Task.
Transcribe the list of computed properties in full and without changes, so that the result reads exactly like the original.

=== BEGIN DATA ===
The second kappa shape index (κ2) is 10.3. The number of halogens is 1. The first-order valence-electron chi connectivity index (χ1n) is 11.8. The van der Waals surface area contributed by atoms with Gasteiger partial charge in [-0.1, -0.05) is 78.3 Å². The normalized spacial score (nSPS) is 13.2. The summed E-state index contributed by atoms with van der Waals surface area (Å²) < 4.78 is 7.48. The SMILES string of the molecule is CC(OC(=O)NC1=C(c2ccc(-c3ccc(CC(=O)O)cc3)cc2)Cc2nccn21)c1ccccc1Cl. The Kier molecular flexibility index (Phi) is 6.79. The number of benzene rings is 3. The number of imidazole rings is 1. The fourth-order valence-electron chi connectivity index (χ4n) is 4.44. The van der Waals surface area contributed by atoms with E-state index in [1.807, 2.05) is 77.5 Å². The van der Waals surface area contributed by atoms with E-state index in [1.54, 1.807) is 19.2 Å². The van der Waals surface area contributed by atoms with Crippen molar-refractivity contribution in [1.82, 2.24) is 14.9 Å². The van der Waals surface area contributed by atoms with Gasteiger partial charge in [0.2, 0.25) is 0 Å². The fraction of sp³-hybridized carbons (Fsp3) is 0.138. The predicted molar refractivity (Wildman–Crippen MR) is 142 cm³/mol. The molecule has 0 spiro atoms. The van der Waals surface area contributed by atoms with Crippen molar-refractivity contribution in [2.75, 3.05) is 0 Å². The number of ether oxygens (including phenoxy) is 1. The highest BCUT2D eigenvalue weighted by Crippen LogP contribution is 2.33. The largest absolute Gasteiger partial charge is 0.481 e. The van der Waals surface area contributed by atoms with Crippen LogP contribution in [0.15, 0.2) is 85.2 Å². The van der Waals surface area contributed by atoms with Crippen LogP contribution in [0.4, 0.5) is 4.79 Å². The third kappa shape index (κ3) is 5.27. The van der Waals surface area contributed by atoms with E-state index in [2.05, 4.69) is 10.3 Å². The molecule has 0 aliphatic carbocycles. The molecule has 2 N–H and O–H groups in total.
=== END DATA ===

The second kappa shape index (κ2) is 10.3. The number of halogens is 1. The first-order valence-electron chi connectivity index (χ1n) is 11.8. The van der Waals surface area contributed by atoms with Gasteiger partial charge in [-0.1, -0.05) is 78.3 Å². The normalized spacial score (nSPS) is 13.2. The summed E-state index contributed by atoms with van der Waals surface area (Å²) < 4.78 is 7.48. The SMILES string of the molecule is CC(OC(=O)NC1=C(c2ccc(-c3ccc(CC(=O)O)cc3)cc2)Cc2nccn21)c1ccccc1Cl. The Kier molecular flexibility index (Phi) is 6.79. The number of benzene rings is 3. The number of imidazole rings is 1. The fourth-order valence-electron chi connectivity index (χ4n) is 4.44. The van der Waals surface area contributed by atoms with E-state index in [1.807, 2.05) is 77.5 Å². The van der Waals surface area contributed by atoms with E-state index in [1.54, 1.807) is 19.2 Å². The van der Waals surface area contributed by atoms with Crippen molar-refractivity contribution in [1.82, 2.24) is 14.9 Å². The van der Waals surface area contributed by atoms with Gasteiger partial charge in [0.2, 0.25) is 0 Å². The fraction of sp³-hybridized carbons (Fsp3) is 0.138. The predicted molar refractivity (Wildman–Crippen MR) is 142 cm³/mol. The molecule has 0 spiro atoms. The van der Waals surface area contributed by atoms with Crippen molar-refractivity contribution in [2.75, 3.05) is 0 Å². The number of ether oxygens (including phenoxy) is 1. The highest BCUT2D eigenvalue weighted by Crippen LogP contribution is 2.33. The largest absolute Gasteiger partial charge is 0.481 e. The van der Waals surface area contributed by atoms with Crippen LogP contribution in [0.15, 0.2) is 85.2 Å². The van der Waals surface area contributed by atoms with Crippen LogP contribution in [0.4, 0.5) is 4.79 Å². The third kappa shape index (κ3) is 5.27. The van der Waals surface area contributed by atoms with E-state index in [2.05, 4.69) is 10.3 Å². The molecule has 0 aliphatic carbocycles. The molecule has 2 N–H and O–H groups in total.